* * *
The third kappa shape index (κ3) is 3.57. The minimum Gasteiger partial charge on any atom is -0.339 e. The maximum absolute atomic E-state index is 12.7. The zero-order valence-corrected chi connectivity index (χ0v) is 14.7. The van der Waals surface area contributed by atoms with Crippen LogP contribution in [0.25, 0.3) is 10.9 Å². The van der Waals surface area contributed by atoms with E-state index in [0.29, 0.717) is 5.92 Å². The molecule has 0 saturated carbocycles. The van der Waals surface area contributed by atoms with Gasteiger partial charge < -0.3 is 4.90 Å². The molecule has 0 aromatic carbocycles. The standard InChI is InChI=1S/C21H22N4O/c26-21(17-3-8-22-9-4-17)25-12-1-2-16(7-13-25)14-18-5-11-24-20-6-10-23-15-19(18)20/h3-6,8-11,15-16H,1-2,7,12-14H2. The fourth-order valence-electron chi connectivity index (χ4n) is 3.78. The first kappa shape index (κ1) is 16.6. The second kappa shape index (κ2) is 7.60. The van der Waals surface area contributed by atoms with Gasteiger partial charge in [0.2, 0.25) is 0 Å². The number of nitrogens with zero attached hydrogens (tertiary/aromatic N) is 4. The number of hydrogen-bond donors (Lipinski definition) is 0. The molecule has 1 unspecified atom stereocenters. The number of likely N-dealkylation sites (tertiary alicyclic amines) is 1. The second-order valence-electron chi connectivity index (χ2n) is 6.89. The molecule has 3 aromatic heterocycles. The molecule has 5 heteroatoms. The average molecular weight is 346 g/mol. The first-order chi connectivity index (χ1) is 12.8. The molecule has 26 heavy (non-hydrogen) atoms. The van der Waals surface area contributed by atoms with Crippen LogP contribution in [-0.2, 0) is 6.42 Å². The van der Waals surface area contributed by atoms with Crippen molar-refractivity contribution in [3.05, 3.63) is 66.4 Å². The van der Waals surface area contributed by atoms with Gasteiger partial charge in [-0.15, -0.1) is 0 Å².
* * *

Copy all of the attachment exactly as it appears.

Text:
The third kappa shape index (κ3) is 3.57. The minimum Gasteiger partial charge on any atom is -0.339 e. The maximum absolute atomic E-state index is 12.7. The zero-order valence-corrected chi connectivity index (χ0v) is 14.7. The van der Waals surface area contributed by atoms with Crippen LogP contribution in [0.25, 0.3) is 10.9 Å². The van der Waals surface area contributed by atoms with E-state index in [0.29, 0.717) is 5.92 Å². The molecule has 0 saturated carbocycles. The van der Waals surface area contributed by atoms with Gasteiger partial charge < -0.3 is 4.90 Å². The molecule has 0 aromatic carbocycles. The standard InChI is InChI=1S/C21H22N4O/c26-21(17-3-8-22-9-4-17)25-12-1-2-16(7-13-25)14-18-5-11-24-20-6-10-23-15-19(18)20/h3-6,8-11,15-16H,1-2,7,12-14H2. The fourth-order valence-electron chi connectivity index (χ4n) is 3.78. The first kappa shape index (κ1) is 16.6. The second kappa shape index (κ2) is 7.60. The van der Waals surface area contributed by atoms with Gasteiger partial charge in [0.2, 0.25) is 0 Å². The number of nitrogens with zero attached hydrogens (tertiary/aromatic N) is 4. The number of hydrogen-bond donors (Lipinski definition) is 0. The molecule has 1 unspecified atom stereocenters. The number of likely N-dealkylation sites (tertiary alicyclic amines) is 1. The second-order valence-electron chi connectivity index (χ2n) is 6.89. The molecule has 3 aromatic heterocycles. The molecule has 5 heteroatoms. The average molecular weight is 346 g/mol. The first-order chi connectivity index (χ1) is 12.8. The molecule has 26 heavy (non-hydrogen) atoms. The van der Waals surface area contributed by atoms with Crippen LogP contribution in [-0.2, 0) is 6.42 Å². The van der Waals surface area contributed by atoms with Crippen molar-refractivity contribution in [3.05, 3.63) is 66.4 Å². The van der Waals surface area contributed by atoms with Gasteiger partial charge in [-0.15, -0.1) is 0 Å².